Brushing Scams on the rise
Wagoner County Sheriff Chris Elliott wanted to pass on some important information from the Federal Trade Commission about unordered packages being delivered to you, which can be part of something known as "brushing" scams.
Here is how brushing scams work: Third-party sellers on Amazon, eBay and other online marketplaces pay people to write fake, positive reviews about their products, or they do it themselves. To be able to post the reviews, these so-called "brushers" need to trick the site into making it appear that a legitimate transaction took place. Scammers will use a fake account to place gift orders and address them to a random person whose name and address they find online. Then, instead of actually mailing the item for which they want to post a review, the brushers will send a cheap, often lightweight item that costs less to ship.
Sending an item creates a tracking number, and when the package is delivered, it enables brushers to write a verified review. If you are on the receiving end, you usually are not charged for the purchase and your real account is not hacked but you are left in the dark as to who is repeatedly sending the mystery packages. In many cases, there is no return address. You do not need to worry that anything bad has happened to you or will happen to you if you get a package that might be part of a brushing scam.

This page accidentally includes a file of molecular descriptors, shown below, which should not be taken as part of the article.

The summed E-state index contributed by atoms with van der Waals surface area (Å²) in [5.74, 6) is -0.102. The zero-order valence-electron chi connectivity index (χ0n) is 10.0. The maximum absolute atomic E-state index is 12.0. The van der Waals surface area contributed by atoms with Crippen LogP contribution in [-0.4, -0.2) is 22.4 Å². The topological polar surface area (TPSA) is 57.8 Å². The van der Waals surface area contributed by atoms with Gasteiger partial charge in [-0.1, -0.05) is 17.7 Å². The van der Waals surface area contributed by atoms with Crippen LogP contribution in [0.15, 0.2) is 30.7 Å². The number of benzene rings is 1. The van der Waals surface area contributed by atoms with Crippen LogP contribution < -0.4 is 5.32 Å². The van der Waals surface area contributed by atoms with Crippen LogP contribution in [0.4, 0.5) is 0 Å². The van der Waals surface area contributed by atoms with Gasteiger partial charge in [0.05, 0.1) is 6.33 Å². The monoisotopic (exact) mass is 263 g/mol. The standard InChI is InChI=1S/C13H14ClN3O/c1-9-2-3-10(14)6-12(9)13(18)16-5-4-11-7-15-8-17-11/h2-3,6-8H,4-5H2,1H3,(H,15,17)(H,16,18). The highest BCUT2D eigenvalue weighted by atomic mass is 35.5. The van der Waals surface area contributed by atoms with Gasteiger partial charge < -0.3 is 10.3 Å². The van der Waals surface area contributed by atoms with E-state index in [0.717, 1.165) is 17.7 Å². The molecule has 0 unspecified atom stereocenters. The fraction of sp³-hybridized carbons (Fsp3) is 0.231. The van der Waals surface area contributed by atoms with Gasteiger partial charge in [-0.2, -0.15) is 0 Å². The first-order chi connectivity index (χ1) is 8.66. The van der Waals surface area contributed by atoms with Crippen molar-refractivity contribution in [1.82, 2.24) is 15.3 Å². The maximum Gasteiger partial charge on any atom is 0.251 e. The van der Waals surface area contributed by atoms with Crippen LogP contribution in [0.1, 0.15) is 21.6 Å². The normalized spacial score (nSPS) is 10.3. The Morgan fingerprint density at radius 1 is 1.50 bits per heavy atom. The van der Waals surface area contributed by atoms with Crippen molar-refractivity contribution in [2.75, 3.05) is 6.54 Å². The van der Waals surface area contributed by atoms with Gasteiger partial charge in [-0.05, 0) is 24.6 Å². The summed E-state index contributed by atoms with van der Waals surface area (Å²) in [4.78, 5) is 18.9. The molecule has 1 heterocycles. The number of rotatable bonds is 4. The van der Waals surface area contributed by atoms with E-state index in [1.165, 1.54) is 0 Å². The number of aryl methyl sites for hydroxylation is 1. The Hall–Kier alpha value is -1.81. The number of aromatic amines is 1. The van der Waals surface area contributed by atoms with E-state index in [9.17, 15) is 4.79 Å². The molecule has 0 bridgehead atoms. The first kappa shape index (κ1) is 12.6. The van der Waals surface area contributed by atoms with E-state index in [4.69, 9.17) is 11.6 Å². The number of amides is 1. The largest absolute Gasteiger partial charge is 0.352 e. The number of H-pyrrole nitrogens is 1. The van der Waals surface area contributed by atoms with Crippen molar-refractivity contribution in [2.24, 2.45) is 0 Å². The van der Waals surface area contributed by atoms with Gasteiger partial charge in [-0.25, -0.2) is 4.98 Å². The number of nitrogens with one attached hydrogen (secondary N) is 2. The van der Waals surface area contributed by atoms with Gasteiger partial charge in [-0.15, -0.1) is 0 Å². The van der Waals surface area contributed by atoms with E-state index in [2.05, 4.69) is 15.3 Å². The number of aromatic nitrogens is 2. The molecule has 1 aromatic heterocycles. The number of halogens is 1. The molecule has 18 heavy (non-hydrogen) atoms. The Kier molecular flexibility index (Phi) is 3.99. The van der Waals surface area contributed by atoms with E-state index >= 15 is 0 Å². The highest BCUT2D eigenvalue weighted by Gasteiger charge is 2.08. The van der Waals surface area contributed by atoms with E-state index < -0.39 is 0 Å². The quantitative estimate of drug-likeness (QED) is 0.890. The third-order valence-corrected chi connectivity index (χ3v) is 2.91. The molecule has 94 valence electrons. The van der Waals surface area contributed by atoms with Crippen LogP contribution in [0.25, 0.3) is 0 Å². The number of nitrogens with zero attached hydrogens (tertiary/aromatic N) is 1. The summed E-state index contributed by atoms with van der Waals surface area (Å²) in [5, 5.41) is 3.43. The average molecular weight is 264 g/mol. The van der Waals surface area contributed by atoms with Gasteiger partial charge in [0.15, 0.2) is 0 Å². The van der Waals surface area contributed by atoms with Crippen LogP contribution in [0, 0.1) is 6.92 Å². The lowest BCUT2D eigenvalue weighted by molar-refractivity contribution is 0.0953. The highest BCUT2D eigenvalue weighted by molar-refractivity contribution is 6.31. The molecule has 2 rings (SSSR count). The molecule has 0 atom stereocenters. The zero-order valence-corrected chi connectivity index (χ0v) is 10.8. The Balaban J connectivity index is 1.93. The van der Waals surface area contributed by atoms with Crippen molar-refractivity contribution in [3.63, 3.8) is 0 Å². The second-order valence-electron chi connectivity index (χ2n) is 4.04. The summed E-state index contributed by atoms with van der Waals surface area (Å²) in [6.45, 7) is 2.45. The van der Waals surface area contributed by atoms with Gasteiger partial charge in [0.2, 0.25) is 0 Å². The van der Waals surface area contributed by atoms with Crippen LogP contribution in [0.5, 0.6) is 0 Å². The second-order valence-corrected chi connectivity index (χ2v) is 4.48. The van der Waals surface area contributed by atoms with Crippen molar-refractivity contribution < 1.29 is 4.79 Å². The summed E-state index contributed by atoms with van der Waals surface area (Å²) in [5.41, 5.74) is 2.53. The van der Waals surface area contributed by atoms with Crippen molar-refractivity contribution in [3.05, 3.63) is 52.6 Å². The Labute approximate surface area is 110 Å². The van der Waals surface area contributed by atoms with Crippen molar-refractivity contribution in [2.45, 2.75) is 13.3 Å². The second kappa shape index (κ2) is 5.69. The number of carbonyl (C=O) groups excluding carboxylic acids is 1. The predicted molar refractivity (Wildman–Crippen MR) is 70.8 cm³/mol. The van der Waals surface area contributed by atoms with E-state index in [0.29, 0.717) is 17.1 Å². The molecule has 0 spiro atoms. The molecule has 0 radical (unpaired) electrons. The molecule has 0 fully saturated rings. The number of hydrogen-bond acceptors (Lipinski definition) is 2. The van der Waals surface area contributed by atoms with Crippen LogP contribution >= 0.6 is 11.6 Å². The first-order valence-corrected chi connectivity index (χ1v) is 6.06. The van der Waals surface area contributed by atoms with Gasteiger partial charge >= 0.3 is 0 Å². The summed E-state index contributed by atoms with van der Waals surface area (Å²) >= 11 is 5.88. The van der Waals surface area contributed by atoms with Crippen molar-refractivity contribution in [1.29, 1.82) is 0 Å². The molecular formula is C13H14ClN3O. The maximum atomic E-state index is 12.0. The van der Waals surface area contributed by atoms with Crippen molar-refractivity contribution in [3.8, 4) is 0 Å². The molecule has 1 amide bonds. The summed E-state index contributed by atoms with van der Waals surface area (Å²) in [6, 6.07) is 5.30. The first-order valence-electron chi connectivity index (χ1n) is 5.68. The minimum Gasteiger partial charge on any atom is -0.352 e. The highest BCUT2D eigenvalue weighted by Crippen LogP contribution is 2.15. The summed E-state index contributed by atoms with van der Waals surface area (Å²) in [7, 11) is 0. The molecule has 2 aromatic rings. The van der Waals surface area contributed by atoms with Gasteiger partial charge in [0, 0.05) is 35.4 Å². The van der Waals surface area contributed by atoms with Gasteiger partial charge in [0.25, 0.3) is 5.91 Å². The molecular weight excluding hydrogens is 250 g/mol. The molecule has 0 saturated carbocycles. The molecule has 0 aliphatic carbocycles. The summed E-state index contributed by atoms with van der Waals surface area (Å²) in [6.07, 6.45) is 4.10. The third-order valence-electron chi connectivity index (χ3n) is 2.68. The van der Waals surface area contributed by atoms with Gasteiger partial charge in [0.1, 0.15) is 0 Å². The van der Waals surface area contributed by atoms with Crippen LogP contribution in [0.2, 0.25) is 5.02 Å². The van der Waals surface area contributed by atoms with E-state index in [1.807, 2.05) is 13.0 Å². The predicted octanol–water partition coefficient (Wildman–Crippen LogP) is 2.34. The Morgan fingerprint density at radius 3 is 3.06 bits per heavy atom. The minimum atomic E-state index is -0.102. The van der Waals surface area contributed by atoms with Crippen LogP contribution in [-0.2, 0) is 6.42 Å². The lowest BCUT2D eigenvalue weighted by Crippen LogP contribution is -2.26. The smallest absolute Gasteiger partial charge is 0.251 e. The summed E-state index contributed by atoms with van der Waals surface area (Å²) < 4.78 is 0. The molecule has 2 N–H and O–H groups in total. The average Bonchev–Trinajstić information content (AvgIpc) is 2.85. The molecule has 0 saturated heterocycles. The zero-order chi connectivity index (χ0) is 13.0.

The real losers here are the consumers who are possibly believing many of these fake positive reviews, or this artificial padding of reviews, because they might see 100 positive reviews, and then there may only be 60 or 70 of them that are legitimate. The likelihood that a consumer will buy a product that has five reviews is higher than the likelihood they will buy a product with zero reviews.
The Wagoner County Sheriff's Office recommends keeping an eye on your online shopping accounts. If you spot activity that is not yours, report it to the site right away, and think about changing your password for that site.